6. Strength Training Can Help Reduce Back pain
Perhaps there’s nothing more debilitating than back pain, especially if it’s chronic. The cause is often difficult to diagnose because so many of them exist. Injury, tension, unstable core, and weak knees are just a few that can contribute to an aching back.
Maybe your struggles with back pain are the result of a domino effect. Your muscles, bones, joints, and connective tissue work together for each movement. This process is called biomechanics; if any part is out of sync, it affects the entire group.
Sometimes, a muscle or group of muscles will overcompensate for a weaker one, causing pain or injury. For example, weak glutes or hip flexors can negatively affect your lower back. Any imbalance or weakness will eventually become a painful problem in your back or any area of your body.
The key to strengthening weak muscles is exercising and using weights. They’ll be back in sync with their muscle groups as they get stronger. You may notice less pain, less weakness, and fewer painful episodes.
7. Lifting Weights and Aerobic Activity Both Benefit Your Heart
When you consider that your heart is a muscle, it makes sense that weight training can benefit it. As you do aerobic exercises, it increases your pulse and blood flow. A stronger heart and vascular system can lower blood pressure and improve circulation.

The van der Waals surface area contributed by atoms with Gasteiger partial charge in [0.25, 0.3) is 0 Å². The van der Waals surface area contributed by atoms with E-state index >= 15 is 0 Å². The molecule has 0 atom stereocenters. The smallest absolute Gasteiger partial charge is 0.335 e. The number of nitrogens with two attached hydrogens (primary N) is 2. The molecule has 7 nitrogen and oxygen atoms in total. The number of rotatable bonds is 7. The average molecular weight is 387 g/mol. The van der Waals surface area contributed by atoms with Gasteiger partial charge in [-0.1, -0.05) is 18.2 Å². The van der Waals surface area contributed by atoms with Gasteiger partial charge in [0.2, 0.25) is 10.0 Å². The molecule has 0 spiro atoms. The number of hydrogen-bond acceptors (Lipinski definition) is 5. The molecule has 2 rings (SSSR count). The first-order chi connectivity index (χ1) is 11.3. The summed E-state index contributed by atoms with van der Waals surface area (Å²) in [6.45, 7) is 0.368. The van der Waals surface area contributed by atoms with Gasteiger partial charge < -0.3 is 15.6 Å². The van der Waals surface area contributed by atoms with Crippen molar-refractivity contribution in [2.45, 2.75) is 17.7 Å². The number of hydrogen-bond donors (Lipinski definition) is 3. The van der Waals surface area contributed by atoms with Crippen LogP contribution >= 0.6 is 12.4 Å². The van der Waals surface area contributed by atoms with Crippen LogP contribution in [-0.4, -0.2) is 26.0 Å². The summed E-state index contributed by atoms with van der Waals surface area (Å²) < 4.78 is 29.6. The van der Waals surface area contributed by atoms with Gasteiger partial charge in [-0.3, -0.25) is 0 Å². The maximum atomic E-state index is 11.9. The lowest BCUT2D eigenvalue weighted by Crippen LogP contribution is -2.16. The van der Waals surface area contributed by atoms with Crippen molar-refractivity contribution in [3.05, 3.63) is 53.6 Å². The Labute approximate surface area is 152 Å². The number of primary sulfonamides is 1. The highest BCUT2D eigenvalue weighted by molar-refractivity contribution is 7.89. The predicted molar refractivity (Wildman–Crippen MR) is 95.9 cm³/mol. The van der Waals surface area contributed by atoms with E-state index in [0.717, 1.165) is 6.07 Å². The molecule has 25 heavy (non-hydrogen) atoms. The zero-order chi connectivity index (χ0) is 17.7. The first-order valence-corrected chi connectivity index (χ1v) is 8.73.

Another way resistance training benefits your heart is that it can help manage your blood glucose levels. Proper diet and exercise can also mean a leaner body, contributing to better blood sugar numbers. These lead to a healthy heart and can lower your risks of diabetes.
8. Boosts Your Flexibility and Mobility
One of Newton’s Laws says that a body at rest tends to stay at rest unless another force acts upon it. The law works in physics as well as with your body. If you have a sedentary lifestyle, you’ll remain sedentary until you start exercising.
Lifting weights and other strength exercises can make your body more flexible. It’s even more crucial that you keep moving as you get older. Daily workouts can also boost your mobility and increase your ability to stay active.
9. Strength Training Elevates Your Self-Esteem
Do you feel good about yourself when you look in a mirror, or do you cringe? Poor eating habits and little exercise can increase your weight and make you look tired. You may feel anxious and depressed, making your lifestyle even less healthy.